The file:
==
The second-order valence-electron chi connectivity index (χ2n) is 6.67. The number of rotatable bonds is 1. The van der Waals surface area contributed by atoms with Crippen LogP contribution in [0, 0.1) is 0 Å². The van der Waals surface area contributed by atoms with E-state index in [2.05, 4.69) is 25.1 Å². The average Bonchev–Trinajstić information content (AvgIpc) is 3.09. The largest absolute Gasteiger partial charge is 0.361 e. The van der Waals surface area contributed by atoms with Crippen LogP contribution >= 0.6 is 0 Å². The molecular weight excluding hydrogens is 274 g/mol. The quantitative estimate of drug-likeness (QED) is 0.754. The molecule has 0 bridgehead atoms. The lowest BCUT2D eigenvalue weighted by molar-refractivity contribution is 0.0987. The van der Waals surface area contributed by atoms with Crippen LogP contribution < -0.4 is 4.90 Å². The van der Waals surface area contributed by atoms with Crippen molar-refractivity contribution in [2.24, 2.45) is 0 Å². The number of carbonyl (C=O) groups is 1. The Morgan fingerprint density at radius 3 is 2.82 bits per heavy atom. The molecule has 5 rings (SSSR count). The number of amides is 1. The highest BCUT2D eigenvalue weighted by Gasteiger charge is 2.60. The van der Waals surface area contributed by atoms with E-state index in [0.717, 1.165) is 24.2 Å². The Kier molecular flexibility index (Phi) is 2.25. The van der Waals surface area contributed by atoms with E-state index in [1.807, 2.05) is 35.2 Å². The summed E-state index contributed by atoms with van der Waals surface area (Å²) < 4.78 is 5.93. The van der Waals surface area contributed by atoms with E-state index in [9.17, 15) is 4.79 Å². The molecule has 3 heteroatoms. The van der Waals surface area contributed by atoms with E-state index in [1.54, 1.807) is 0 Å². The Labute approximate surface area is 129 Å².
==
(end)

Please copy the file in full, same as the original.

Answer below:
The second-order valence-electron chi connectivity index (χ2n) is 6.67. The number of rotatable bonds is 1. The van der Waals surface area contributed by atoms with Crippen LogP contribution in [0, 0.1) is 0 Å². The van der Waals surface area contributed by atoms with E-state index in [2.05, 4.69) is 25.1 Å². The average Bonchev–Trinajstić information content (AvgIpc) is 3.09. The largest absolute Gasteiger partial charge is 0.361 e. The van der Waals surface area contributed by atoms with Crippen LogP contribution >= 0.6 is 0 Å². The molecular weight excluding hydrogens is 274 g/mol. The quantitative estimate of drug-likeness (QED) is 0.754. The molecule has 0 bridgehead atoms. The lowest BCUT2D eigenvalue weighted by molar-refractivity contribution is 0.0987. The van der Waals surface area contributed by atoms with Crippen LogP contribution < -0.4 is 4.90 Å². The van der Waals surface area contributed by atoms with Crippen molar-refractivity contribution in [2.24, 2.45) is 0 Å². The number of carbonyl (C=O) groups is 1. The Morgan fingerprint density at radius 3 is 2.82 bits per heavy atom. The molecule has 5 rings (SSSR count). The number of amides is 1. The highest BCUT2D eigenvalue weighted by Gasteiger charge is 2.60. The van der Waals surface area contributed by atoms with E-state index in [0.717, 1.165) is 24.2 Å². The Kier molecular flexibility index (Phi) is 2.25. The van der Waals surface area contributed by atoms with E-state index in [1.807, 2.05) is 35.2 Å². The summed E-state index contributed by atoms with van der Waals surface area (Å²) < 4.78 is 5.93. The van der Waals surface area contributed by atoms with E-state index in [9.17, 15) is 4.79 Å². The molecule has 3 heteroatoms. The van der Waals surface area contributed by atoms with E-state index in [1.54, 1.807) is 0 Å². The Labute approximate surface area is 129 Å².